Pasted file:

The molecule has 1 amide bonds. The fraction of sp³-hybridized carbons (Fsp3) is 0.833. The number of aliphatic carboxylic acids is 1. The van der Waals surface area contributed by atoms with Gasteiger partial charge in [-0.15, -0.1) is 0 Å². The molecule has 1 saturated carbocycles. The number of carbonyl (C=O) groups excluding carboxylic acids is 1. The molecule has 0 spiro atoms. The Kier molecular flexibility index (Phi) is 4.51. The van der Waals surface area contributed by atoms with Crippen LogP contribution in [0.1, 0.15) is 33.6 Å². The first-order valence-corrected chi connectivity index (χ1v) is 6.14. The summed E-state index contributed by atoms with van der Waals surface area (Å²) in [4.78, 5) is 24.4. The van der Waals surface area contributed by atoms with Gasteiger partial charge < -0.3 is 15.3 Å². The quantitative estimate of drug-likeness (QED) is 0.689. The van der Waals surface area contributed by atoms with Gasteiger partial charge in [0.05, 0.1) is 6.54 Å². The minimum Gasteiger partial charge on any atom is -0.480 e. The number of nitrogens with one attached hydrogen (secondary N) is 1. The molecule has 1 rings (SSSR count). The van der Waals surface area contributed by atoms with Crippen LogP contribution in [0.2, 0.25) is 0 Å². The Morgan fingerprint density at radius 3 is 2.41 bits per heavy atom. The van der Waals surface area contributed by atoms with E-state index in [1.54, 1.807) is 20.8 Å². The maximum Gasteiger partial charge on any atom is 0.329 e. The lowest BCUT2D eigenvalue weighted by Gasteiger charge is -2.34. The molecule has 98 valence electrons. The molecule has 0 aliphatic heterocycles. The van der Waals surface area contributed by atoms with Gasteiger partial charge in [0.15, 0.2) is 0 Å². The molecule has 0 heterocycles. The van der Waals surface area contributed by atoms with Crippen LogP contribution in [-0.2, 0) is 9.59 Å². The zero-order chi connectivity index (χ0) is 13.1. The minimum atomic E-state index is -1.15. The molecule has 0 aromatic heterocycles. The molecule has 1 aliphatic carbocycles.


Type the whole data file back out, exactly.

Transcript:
The molecule has 1 amide bonds. The fraction of sp³-hybridized carbons (Fsp3) is 0.833. The number of aliphatic carboxylic acids is 1. The van der Waals surface area contributed by atoms with Gasteiger partial charge in [-0.15, -0.1) is 0 Å². The molecule has 1 saturated carbocycles. The number of carbonyl (C=O) groups excluding carboxylic acids is 1. The molecule has 0 spiro atoms. The Kier molecular flexibility index (Phi) is 4.51. The van der Waals surface area contributed by atoms with Crippen LogP contribution in [0.1, 0.15) is 33.6 Å². The first-order valence-corrected chi connectivity index (χ1v) is 6.14. The summed E-state index contributed by atoms with van der Waals surface area (Å²) in [4.78, 5) is 24.4. The van der Waals surface area contributed by atoms with Gasteiger partial charge < -0.3 is 15.3 Å². The quantitative estimate of drug-likeness (QED) is 0.689. The van der Waals surface area contributed by atoms with Gasteiger partial charge in [0.05, 0.1) is 6.54 Å². The minimum Gasteiger partial charge on any atom is -0.480 e. The number of nitrogens with one attached hydrogen (secondary N) is 1. The molecule has 1 rings (SSSR count). The van der Waals surface area contributed by atoms with Crippen LogP contribution in [0.2, 0.25) is 0 Å². The Morgan fingerprint density at radius 3 is 2.41 bits per heavy atom. The van der Waals surface area contributed by atoms with E-state index in [1.54, 1.807) is 20.8 Å². The maximum Gasteiger partial charge on any atom is 0.329 e. The lowest BCUT2D eigenvalue weighted by Gasteiger charge is -2.34. The molecule has 98 valence electrons. The molecule has 0 aliphatic heterocycles. The van der Waals surface area contributed by atoms with Gasteiger partial charge in [0.15, 0.2) is 0 Å². The molecule has 0 heterocycles. The van der Waals surface area contributed by atoms with Crippen LogP contribution in [-0.2, 0) is 9.59 Å². The zero-order chi connectivity index (χ0) is 13.1. The minimum atomic E-state index is -1.15. The molecule has 0 aromatic heterocycles. The molecule has 1 aliphatic carbocycles.